My long-awaited volunteer orientation session at Laguna Honda was a couple of weeks ago. I’d thought it would be 500 people sitting in rows of chairs in an auditorium, but it was 18 people around a conference room table. That explains why it’s so hard to get into one of these sessions. Energetic and entertaining volunteer coordinator Jan Doyle spent two hours or so telling us about Laguna Honda and its residents and things volunteers should be aware of. He told us that women volunteers should not go into the rooms of male residents who could have the ability to overpower them physically. He said that elderly does not equal sexless, and cited the example of the 105-year-old resident whose birthday wish was for a visit from a belly dancer (which he got).
Eighty percent of Laguna Honda’s residents will live out their lives there, while the other twenty percent are getting rehab or other forms of positive care, and can expect to be released. They also provide positive care for residents with HIV, which Jan pointed out come in two distinct groups that may tend to be judgmental about each other: gay men, who got HIV via sex, and street people, who got HIV via I.V. drug use. He said the former are generally eager to go home, while the latter, once they notice they are sleeping inside and are warm, well fed, and well cared for, tend to want to settle in at the hospital permanently.
Jan said to consider what resident population our personality might be a good fit with, depending on whether we are introverts or extroverts. Some groups of residents will interact more, some less. It can take a long time to establish a relationship with a mentally ill resident, even one on medication, because he or she may have learned not to trust others.
I’d thought I might end up doing a little hospice volunteering there, but their hospice volunteers have all been through the San Francisco Zen Center’s training program, which is not as time-consuming as Sojourn’s (at San Francisco General Hospital) but is still more than I can do. They also have a group of NODA volunteers on call: No One Dies Alone, volunteers who come when death is imminent.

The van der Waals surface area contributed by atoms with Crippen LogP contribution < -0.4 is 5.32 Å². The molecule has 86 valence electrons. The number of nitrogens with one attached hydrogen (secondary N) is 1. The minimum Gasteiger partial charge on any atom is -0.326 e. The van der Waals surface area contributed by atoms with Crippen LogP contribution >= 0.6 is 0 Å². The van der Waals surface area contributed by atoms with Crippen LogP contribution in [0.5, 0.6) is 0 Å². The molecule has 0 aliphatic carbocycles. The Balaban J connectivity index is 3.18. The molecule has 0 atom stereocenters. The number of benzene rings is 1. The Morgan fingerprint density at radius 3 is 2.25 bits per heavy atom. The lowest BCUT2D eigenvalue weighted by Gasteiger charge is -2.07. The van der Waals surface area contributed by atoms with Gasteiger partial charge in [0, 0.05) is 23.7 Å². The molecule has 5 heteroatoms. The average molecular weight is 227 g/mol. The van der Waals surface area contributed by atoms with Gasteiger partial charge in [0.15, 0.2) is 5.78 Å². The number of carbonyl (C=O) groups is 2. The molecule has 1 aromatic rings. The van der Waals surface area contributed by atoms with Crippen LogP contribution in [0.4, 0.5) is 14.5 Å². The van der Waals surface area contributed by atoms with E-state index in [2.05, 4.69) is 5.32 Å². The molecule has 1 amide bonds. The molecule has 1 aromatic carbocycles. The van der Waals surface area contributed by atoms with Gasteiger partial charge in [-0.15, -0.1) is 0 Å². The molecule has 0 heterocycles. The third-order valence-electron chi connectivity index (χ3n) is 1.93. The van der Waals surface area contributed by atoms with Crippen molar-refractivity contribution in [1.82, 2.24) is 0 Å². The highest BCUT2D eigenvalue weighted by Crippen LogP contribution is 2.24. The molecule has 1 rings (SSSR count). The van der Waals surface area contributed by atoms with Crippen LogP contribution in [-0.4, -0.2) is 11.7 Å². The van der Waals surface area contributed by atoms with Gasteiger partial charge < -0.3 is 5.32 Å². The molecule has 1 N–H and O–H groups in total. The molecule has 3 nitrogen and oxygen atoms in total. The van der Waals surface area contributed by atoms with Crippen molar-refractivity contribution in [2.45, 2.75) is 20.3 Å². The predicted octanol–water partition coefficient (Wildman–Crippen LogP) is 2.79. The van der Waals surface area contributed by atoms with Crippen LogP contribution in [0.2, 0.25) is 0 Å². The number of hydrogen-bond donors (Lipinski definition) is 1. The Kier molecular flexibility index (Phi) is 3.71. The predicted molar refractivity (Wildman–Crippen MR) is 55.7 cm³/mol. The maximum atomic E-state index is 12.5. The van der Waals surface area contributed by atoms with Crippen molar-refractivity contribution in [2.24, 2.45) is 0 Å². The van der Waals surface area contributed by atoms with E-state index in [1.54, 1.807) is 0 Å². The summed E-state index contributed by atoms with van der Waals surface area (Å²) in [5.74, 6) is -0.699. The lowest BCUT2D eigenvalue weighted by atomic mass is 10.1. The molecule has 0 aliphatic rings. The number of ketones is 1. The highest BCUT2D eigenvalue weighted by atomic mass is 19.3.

After the formal orientation was over, Jan took a few of us on a tour of the hospital. The room where we met is in the old building, where administration now resides, but most of this large and beautiful building is empty. Looking at it from one of the new towers, I saw blank, empty, dark windows on the upper floors. Kind of creepy.
The new building, with its two towers and pavilion, is also beautiful, very full of light and also full of really splendid artwork. Jan said it’s not OK to take photos of patients, but it’s OK to take photos of everything else, including the artwork.
They have a farm! Anyone, including volunteers, can go there and pet the animals, which are very used to human contact, with the exception of the goose, who doesn’t care for it.
Jan said it’s better for volunteers to start with a small number of hours and work up, and also that if we don’t like our area, we should tell him, because there are many different areas of the hospital. He wants us to be happy, because happy volunteers are long-term volunteers, and long-term volunteers lead to happy residents. In a survey several years ago, the residents said the nurses were their favorite thing about the hospital, and their second favorite was the volunteers. Jan said these results caused the volunteer department suddenly to be treated with more interest and respect.
When I left there, I went down into the Forest Hill Muni station—another creepy place—and took the train one stop to Castro St. station, and near there had a nice Greek omelette and green tea for lunch. Then I walked home, a short walk. I might take Muni back and forth to the hospital, or maybe a City CarShare car, partly depending on the time of day. I could even walk home if I had time. I’ll do that one of these days.
I’d wanted to get over to Open Studios, but it wasn’t going to work out, so instead I did the ironing I didn’t do Friday night and then went over to Arlequin on Hayes St. to meet my chaplaincy class small group. Many of the other patrons were quite dressed up, even in suits. Perhaps they were going to the symphony or the jazz center later. I went 25 years in the San Francisco neighborhoods I frequent without seeing a single person in a suit. It still is an odd sight.
We had a very nice visit, and then one of my classmates gave me a ride to Papalote, where I picked up a burrito for dinner.